The cherry orchard is mine now, mine! [Roars with laughter] My God, my God, the cherry orchard’s mine! Tell me I’m drunk, or mad, or dreaming. … [Stamps his feet] Don’t laugh at me! If my father and grandfather rose from their graves and looked at the whole affair, and saw how their Ermolai, their beaten and uneducated Ermolai, who used to run barefoot in the winter, how that very Ermolai has bought an estate, which is the most beautiful thing in the world! I’ve bought the estate where my grandfather and my father were slaves, where they weren’t even allowed into the kitchen. (3.151)
Although I already commented on quote in my last blog entry, I can’t help but comment on why did Lopakhin succeed as a peasant who socially climbed to riches and owning the land his father was a slave on to Gaev, the educated man who was left behind to die. In class, we discussed how this story is very similar to a Southern Belle story where class is similar to race. Likewise, Lopakhin’s rise to success is do to his motivation to do better than his parent, just like poor immigrants who try to rise above in their social class to achieve the American Dream (to do better than your parents). I can’t help but think about my own parents who probably felt the same joy when they moved to America and just bought their first house with indoor plumbing and such. This story is about the changing times of Russia and the rise of the peasants while the aristocrats remain stagnant about their problems, however, this narrative is repeated throughout history. Those who are rich and comfortable will be forgotten and those who are motivated to break ancestral bondage will rise and the dynamic will switch.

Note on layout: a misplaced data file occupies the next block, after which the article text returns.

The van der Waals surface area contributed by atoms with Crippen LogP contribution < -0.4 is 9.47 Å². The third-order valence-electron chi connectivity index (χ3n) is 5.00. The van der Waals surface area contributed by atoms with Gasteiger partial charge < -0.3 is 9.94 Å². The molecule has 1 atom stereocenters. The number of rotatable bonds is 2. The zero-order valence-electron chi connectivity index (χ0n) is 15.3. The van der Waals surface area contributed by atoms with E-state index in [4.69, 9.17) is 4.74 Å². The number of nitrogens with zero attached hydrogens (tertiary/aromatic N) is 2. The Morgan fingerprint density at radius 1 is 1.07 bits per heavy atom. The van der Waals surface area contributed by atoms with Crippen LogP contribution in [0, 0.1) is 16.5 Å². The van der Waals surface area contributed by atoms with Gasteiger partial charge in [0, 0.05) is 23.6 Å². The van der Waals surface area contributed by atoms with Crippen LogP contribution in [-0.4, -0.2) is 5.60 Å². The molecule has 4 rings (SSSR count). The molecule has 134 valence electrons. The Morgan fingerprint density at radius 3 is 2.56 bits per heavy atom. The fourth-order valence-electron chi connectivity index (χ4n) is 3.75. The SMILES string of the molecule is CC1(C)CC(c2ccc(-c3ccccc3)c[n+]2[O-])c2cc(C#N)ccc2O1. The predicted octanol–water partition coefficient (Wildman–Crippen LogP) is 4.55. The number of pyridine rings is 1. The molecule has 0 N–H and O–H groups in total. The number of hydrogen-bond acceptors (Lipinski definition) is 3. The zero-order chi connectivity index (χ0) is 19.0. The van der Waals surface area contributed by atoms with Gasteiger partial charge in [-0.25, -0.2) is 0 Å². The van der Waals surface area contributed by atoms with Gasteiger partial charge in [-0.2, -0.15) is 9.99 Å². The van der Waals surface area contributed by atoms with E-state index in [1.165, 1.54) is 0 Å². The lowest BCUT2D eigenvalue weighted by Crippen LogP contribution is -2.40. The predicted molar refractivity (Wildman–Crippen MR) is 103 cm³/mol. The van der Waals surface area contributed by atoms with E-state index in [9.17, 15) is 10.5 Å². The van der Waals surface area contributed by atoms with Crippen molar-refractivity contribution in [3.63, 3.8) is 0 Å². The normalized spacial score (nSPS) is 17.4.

Source: The Cherry Orchard (Acts 3